Sunday, August 07, 2011


Many times I've told stories about our cabin that my dad built up Bitter Creek Canyon in Red River. As a kid, it was paradise. We had the whole mountain as a our playground. Did you know that there used to be bumper stickers that said, "Red River, NM, Mountain Playground?"

Dad started building that cabin in about 1958 - the year I was born. He never did finish it, but that did not stop us from living in it every summer until we sold it to my Uncle Gene and bought the Green Mountain Lodge in town. The cabin was built on US Forest Service land with a 99 year lease. Back then the lease was about $25.00 a year. It has gone up since then. Also, this year the people had to sign a new lease - a 20 year lease with lots of stipulations. I blame it on Obama :)

The cabin next door to ours belonged to the Shortes family - specifically Elmer Shortes and his wife, Willie. They had an old Willys Jeep and as a little kid, I thought it was odd that Willie's name was on her jeep. To my brother and me, the Shorteses were known as "Papa and Shorty." They had two daughters who were probably a little younger than my parents, and they had five grandchildren who came to stay at the cabin during the summers and became playmates to my brother and me. Although they had their own grandchildren, they really belonged to Craig and me - for the summer anyway.

Papa was a tall, slim man. He was usually quiet, but I remember his smile and his laugh. He reminded me of Buddy Ebsen - only Papa wore an old fishing hat. My favorite memory of Papa was when he took all us kids down to the creek and dammed it up so that we had a little swim hole. I still remember playing in that muddy, sulfur creek. For a mountain girl, it was great fun. Speaking of mud, the Shortes cabin had an old wood cook stove in the back yard. They actually used it for cooking out, but they let me play with that stove as if it were my kitchen. I made many a mud pie in that stove.

Most of my memories are of Shorty. She was a tiny lady with a big heart. She didn't seem much bigger than us kids. She laughed a lot, but it was really more of a giggle, and I remember her putting her hand up to cover her mouth when she laughed. She loved to fish the creeks and lakes around RR, and she always took Craig and I with her. It seemed most normal to climb into the back of Shorty's Willys Jeep for a day of fishing, or for me, playing in the river. She would give us a fishing pole and bait and sit us down somewhere while she did some serious fishing. Craig may have been a better fisherman, but I was a bit restless and rarely sat there for long. I do remember catching a little trout out of the river south of town. I squealed with excitement and began shouting for Shorty. She came running - thinking that I had fallen in the river or was in some sort of trouble. There I was holding my trout, and she laughed and laughed. I have lots of other memories of playing while Shorty fished. Now when I look back and think of her carting around two young kids that were not her own, what an amazing lady she was for that!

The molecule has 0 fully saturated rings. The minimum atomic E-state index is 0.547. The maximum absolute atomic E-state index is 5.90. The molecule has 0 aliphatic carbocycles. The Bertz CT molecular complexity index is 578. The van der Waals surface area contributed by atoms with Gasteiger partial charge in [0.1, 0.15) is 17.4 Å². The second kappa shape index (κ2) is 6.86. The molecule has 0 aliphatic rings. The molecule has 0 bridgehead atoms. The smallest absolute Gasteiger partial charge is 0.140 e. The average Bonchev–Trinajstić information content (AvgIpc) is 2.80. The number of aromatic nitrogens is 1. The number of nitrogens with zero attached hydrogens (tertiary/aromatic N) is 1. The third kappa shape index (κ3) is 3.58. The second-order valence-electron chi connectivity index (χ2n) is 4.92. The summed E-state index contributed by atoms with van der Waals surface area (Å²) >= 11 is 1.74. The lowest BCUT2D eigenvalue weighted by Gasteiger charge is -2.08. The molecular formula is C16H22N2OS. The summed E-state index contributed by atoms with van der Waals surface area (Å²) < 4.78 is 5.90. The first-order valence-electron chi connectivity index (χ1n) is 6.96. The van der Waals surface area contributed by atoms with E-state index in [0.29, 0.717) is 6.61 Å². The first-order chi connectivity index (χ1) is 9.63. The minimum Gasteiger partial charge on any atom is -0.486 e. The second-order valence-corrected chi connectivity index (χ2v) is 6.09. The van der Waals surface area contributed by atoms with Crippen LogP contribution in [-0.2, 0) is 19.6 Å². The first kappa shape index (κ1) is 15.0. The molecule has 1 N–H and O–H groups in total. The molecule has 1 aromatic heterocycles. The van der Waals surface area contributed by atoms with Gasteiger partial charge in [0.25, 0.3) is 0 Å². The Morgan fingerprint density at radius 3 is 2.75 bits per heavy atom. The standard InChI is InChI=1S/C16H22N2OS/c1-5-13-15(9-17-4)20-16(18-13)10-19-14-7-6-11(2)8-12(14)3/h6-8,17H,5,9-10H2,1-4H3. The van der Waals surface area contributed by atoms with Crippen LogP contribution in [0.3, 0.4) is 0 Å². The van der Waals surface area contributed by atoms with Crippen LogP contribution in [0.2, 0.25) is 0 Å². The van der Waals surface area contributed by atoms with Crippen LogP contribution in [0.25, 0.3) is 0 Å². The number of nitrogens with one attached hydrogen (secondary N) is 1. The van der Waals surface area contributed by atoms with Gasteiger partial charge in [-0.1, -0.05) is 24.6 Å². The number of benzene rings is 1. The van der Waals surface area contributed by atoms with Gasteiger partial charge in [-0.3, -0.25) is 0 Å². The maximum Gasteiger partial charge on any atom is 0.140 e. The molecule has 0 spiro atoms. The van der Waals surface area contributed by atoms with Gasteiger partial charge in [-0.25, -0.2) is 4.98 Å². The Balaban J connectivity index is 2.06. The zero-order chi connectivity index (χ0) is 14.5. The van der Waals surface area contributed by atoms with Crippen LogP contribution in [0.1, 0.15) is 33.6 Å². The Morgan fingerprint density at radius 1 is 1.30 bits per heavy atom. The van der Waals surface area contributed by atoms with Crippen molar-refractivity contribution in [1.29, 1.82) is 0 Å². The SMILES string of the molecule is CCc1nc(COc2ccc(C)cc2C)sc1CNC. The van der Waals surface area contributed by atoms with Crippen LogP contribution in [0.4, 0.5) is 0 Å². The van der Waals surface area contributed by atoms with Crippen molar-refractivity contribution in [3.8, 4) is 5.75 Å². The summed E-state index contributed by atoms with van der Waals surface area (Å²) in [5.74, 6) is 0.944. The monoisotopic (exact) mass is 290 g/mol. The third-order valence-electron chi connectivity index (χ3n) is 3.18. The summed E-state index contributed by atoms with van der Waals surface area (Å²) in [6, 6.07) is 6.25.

There is also a funny story about my little brother. He was just a baby when we built the cabin up Bitter Creek. The summer he was just over two years old, we had a babysitter - a teenager from Questa named JoAnn Gonzales. She was very silly and taught me to dance - the jerk and monkey and other silly things. Pete was not found of her and did not want her to change his diaper. He would get his diaper and take it next door for Shorty to change him. Of course Mom decided that if he was old enough to take his diaper next door, he was old enough to be potty trained.

Shorty also took us to the Community House at night where Craig and I learned to square dance at a very early age. That is where I met my friends Kathy, Joy, and Janetta. I could tell you lots of CH stories, but that is for another time. I want to focus on Shorty right now. You see, she was also an artist. She would set up her easel and paint the mountains. My mom has one of her paintings hanging above the fireplace. It made a big impression on me. I still love that painting. It is a great reminder of special childhood memories in RR and of Shorty.

I have another part to this story coming.


Moogie P said...

What a wonderful story! I wish every child could have a Shorty.

Jo Castillo said...

Neat stories. Gene laughed too at the diaper story. We are having wine on the deck and enjoying the evening. Thinking of you. Hugs, Hi to Toby.

My word verification, bolva ... is that Bolivia mispelled. Hmmmm.

Amanda said...

Such pleasant memories. :) Can't wait to hear the rest.

Buck said...

You had an idyllic childhood, Lou. But you knew THAT. ;-)

Bag Blog said...

Moogie, You are right, every child should have a Shorty or a wonderful grandmother.

Thanks, Jo. If Gene had known JoAnn Gonzales, he would have gone next door too.

Amanda, Read on.

I did have it pretty darn good. Things in RR were good - it was before the big druggies came to town.